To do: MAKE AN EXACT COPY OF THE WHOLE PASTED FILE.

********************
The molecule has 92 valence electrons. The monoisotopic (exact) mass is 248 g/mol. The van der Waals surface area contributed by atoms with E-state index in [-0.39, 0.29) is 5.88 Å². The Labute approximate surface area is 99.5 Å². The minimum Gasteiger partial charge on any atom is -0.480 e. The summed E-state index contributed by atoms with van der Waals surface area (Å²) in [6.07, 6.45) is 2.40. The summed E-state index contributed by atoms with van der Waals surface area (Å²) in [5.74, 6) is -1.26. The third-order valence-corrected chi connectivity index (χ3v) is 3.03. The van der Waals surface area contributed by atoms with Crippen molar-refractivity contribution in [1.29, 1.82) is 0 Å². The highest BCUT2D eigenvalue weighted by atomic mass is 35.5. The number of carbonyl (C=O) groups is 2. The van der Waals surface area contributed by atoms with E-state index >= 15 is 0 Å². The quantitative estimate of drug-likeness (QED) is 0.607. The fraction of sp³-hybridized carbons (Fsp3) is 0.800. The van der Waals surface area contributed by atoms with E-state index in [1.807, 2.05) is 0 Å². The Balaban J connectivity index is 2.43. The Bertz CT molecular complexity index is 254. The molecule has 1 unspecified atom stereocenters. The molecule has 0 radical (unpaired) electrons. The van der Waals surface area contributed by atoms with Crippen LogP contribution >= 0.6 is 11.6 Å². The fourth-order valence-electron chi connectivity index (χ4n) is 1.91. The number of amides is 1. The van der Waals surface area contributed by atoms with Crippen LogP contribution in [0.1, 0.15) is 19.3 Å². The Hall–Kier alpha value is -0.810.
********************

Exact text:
The molecule has 92 valence electrons. The monoisotopic (exact) mass is 248 g/mol. The van der Waals surface area contributed by atoms with E-state index in [-0.39, 0.29) is 5.88 Å². The Labute approximate surface area is 99.5 Å². The minimum Gasteiger partial charge on any atom is -0.480 e. The summed E-state index contributed by atoms with van der Waals surface area (Å²) in [6.07, 6.45) is 2.40. The summed E-state index contributed by atoms with van der Waals surface area (Å²) in [5.74, 6) is -1.26. The third-order valence-corrected chi connectivity index (χ3v) is 3.03. The van der Waals surface area contributed by atoms with Crippen molar-refractivity contribution in [1.29, 1.82) is 0 Å². The highest BCUT2D eigenvalue weighted by atomic mass is 35.5. The number of carbonyl (C=O) groups is 2. The van der Waals surface area contributed by atoms with E-state index >= 15 is 0 Å². The quantitative estimate of drug-likeness (QED) is 0.607. The fraction of sp³-hybridized carbons (Fsp3) is 0.800. The van der Waals surface area contributed by atoms with E-state index in [1.807, 2.05) is 0 Å². The Balaban J connectivity index is 2.43. The Bertz CT molecular complexity index is 254. The molecule has 1 unspecified atom stereocenters. The molecule has 0 radical (unpaired) electrons. The van der Waals surface area contributed by atoms with Crippen LogP contribution >= 0.6 is 11.6 Å². The fourth-order valence-electron chi connectivity index (χ4n) is 1.91. The number of amides is 1. The van der Waals surface area contributed by atoms with Crippen LogP contribution in [0.1, 0.15) is 19.3 Å². The Hall–Kier alpha value is -0.810.